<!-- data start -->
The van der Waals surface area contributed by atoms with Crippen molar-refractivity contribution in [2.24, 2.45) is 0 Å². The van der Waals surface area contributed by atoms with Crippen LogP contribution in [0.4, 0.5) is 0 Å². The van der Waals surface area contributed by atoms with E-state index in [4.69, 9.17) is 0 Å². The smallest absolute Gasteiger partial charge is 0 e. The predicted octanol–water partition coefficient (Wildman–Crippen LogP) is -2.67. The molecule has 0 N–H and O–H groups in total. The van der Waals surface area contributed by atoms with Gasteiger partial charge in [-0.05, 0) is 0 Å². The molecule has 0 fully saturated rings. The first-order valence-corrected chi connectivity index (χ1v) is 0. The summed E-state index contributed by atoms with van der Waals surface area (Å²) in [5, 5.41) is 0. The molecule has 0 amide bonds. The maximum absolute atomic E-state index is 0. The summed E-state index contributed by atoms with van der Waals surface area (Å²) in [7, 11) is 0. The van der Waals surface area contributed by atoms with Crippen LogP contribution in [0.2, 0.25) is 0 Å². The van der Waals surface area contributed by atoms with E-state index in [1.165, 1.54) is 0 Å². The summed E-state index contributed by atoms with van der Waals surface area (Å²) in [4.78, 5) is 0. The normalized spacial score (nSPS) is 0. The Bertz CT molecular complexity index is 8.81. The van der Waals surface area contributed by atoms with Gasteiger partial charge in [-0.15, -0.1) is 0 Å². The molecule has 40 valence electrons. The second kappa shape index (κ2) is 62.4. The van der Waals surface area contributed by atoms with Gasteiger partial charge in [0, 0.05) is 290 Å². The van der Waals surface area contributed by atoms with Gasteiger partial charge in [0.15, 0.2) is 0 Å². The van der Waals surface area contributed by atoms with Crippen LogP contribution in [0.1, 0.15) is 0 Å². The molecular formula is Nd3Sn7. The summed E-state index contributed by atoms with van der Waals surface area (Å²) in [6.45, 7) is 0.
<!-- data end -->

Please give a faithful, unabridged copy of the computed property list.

The van der Waals surface area contributed by atoms with Crippen molar-refractivity contribution in [2.24, 2.45) is 0 Å². The van der Waals surface area contributed by atoms with Crippen LogP contribution in [0.4, 0.5) is 0 Å². The van der Waals surface area contributed by atoms with E-state index in [4.69, 9.17) is 0 Å². The smallest absolute Gasteiger partial charge is 0 e. The predicted octanol–water partition coefficient (Wildman–Crippen LogP) is -2.67. The molecule has 0 N–H and O–H groups in total. The van der Waals surface area contributed by atoms with Gasteiger partial charge in [-0.05, 0) is 0 Å². The molecule has 0 fully saturated rings. The first-order valence-corrected chi connectivity index (χ1v) is 0. The summed E-state index contributed by atoms with van der Waals surface area (Å²) in [5, 5.41) is 0. The molecule has 0 amide bonds. The maximum absolute atomic E-state index is 0. The summed E-state index contributed by atoms with van der Waals surface area (Å²) in [7, 11) is 0. The van der Waals surface area contributed by atoms with Crippen LogP contribution in [0.2, 0.25) is 0 Å². The van der Waals surface area contributed by atoms with E-state index in [1.165, 1.54) is 0 Å². The summed E-state index contributed by atoms with van der Waals surface area (Å²) in [4.78, 5) is 0. The normalized spacial score (nSPS) is 0. The Bertz CT molecular complexity index is 8.81. The van der Waals surface area contributed by atoms with Gasteiger partial charge in [-0.15, -0.1) is 0 Å². The molecule has 40 valence electrons. The second kappa shape index (κ2) is 62.4. The van der Waals surface area contributed by atoms with Gasteiger partial charge in [0, 0.05) is 290 Å². The van der Waals surface area contributed by atoms with Gasteiger partial charge in [0.15, 0.2) is 0 Å². The van der Waals surface area contributed by atoms with Crippen LogP contribution in [0.1, 0.15) is 0 Å². The molecular formula is Nd3Sn7. The summed E-state index contributed by atoms with van der Waals surface area (Å²) in [6.45, 7) is 0.